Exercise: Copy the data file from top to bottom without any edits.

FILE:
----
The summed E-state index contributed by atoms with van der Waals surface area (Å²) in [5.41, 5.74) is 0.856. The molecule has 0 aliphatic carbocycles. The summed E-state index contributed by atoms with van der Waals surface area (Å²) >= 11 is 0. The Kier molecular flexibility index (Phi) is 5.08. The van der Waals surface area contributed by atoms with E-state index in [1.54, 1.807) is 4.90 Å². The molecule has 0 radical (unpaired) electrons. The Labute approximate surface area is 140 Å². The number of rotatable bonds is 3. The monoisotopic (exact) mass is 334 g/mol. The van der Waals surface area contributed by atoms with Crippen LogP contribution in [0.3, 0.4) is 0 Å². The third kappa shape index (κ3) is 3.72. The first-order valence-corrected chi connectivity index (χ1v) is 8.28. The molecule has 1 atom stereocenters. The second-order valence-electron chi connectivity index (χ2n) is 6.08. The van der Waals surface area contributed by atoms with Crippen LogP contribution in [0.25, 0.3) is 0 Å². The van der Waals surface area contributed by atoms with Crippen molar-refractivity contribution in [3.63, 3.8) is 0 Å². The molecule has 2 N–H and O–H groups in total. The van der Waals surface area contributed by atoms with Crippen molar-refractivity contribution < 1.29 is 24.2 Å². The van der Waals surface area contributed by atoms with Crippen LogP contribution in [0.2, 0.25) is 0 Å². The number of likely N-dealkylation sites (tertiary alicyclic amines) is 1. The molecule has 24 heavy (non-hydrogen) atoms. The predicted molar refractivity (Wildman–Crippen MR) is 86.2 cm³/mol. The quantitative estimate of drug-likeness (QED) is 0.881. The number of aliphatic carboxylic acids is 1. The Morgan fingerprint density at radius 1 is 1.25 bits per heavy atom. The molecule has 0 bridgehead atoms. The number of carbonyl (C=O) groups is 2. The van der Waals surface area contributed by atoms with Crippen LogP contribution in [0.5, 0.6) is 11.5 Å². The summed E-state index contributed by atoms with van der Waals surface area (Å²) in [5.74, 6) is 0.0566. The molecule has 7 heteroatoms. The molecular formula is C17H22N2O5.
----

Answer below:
The summed E-state index contributed by atoms with van der Waals surface area (Å²) in [5.41, 5.74) is 0.856. The molecule has 0 aliphatic carbocycles. The summed E-state index contributed by atoms with van der Waals surface area (Å²) >= 11 is 0. The Kier molecular flexibility index (Phi) is 5.08. The van der Waals surface area contributed by atoms with E-state index in [1.54, 1.807) is 4.90 Å². The molecule has 0 radical (unpaired) electrons. The Labute approximate surface area is 140 Å². The number of rotatable bonds is 3. The monoisotopic (exact) mass is 334 g/mol. The van der Waals surface area contributed by atoms with Crippen LogP contribution in [0.3, 0.4) is 0 Å². The third kappa shape index (κ3) is 3.72. The first-order valence-corrected chi connectivity index (χ1v) is 8.28. The molecule has 1 atom stereocenters. The second-order valence-electron chi connectivity index (χ2n) is 6.08. The van der Waals surface area contributed by atoms with Crippen LogP contribution in [0.25, 0.3) is 0 Å². The van der Waals surface area contributed by atoms with Crippen molar-refractivity contribution in [3.63, 3.8) is 0 Å². The molecule has 2 N–H and O–H groups in total. The van der Waals surface area contributed by atoms with Crippen molar-refractivity contribution < 1.29 is 24.2 Å². The van der Waals surface area contributed by atoms with Crippen LogP contribution in [0.2, 0.25) is 0 Å². The number of likely N-dealkylation sites (tertiary alicyclic amines) is 1. The molecule has 24 heavy (non-hydrogen) atoms. The predicted molar refractivity (Wildman–Crippen MR) is 86.2 cm³/mol. The quantitative estimate of drug-likeness (QED) is 0.881. The number of aliphatic carboxylic acids is 1. The Morgan fingerprint density at radius 1 is 1.25 bits per heavy atom. The molecule has 0 bridgehead atoms. The number of carbonyl (C=O) groups is 2. The van der Waals surface area contributed by atoms with Crippen LogP contribution in [0.5, 0.6) is 11.5 Å². The summed E-state index contributed by atoms with van der Waals surface area (Å²) in [5.74, 6) is 0.0566. The molecule has 7 heteroatoms. The molecular formula is C17H22N2O5.